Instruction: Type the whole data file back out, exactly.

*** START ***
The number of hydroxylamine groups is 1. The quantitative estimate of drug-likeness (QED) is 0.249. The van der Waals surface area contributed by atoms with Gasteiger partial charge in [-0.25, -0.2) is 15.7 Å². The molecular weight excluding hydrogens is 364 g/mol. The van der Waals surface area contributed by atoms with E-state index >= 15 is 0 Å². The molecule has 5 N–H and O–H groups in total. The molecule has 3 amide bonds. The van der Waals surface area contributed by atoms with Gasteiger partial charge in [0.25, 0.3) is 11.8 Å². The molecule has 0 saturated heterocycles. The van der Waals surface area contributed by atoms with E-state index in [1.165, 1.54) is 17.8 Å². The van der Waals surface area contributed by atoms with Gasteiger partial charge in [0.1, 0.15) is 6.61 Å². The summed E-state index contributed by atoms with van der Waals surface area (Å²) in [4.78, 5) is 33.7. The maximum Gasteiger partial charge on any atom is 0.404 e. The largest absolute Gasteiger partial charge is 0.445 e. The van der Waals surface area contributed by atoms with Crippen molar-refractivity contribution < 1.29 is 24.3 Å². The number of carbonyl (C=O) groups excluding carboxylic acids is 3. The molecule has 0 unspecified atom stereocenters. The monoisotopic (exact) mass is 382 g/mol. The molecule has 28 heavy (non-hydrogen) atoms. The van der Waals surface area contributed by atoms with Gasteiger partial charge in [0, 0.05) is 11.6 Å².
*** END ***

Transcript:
The number of hydroxylamine groups is 1. The quantitative estimate of drug-likeness (QED) is 0.249. The van der Waals surface area contributed by atoms with Gasteiger partial charge in [-0.25, -0.2) is 15.7 Å². The molecular weight excluding hydrogens is 364 g/mol. The van der Waals surface area contributed by atoms with E-state index >= 15 is 0 Å². The molecule has 5 N–H and O–H groups in total. The molecule has 3 amide bonds. The van der Waals surface area contributed by atoms with Gasteiger partial charge in [0.25, 0.3) is 11.8 Å². The molecule has 0 saturated heterocycles. The van der Waals surface area contributed by atoms with E-state index in [1.165, 1.54) is 17.8 Å². The van der Waals surface area contributed by atoms with Gasteiger partial charge in [0.1, 0.15) is 6.61 Å². The summed E-state index contributed by atoms with van der Waals surface area (Å²) in [4.78, 5) is 33.7. The maximum Gasteiger partial charge on any atom is 0.404 e. The largest absolute Gasteiger partial charge is 0.445 e. The van der Waals surface area contributed by atoms with Crippen molar-refractivity contribution < 1.29 is 24.3 Å². The number of carbonyl (C=O) groups excluding carboxylic acids is 3. The molecule has 0 unspecified atom stereocenters. The monoisotopic (exact) mass is 382 g/mol. The molecule has 28 heavy (non-hydrogen) atoms. The van der Waals surface area contributed by atoms with Gasteiger partial charge in [0, 0.05) is 11.6 Å².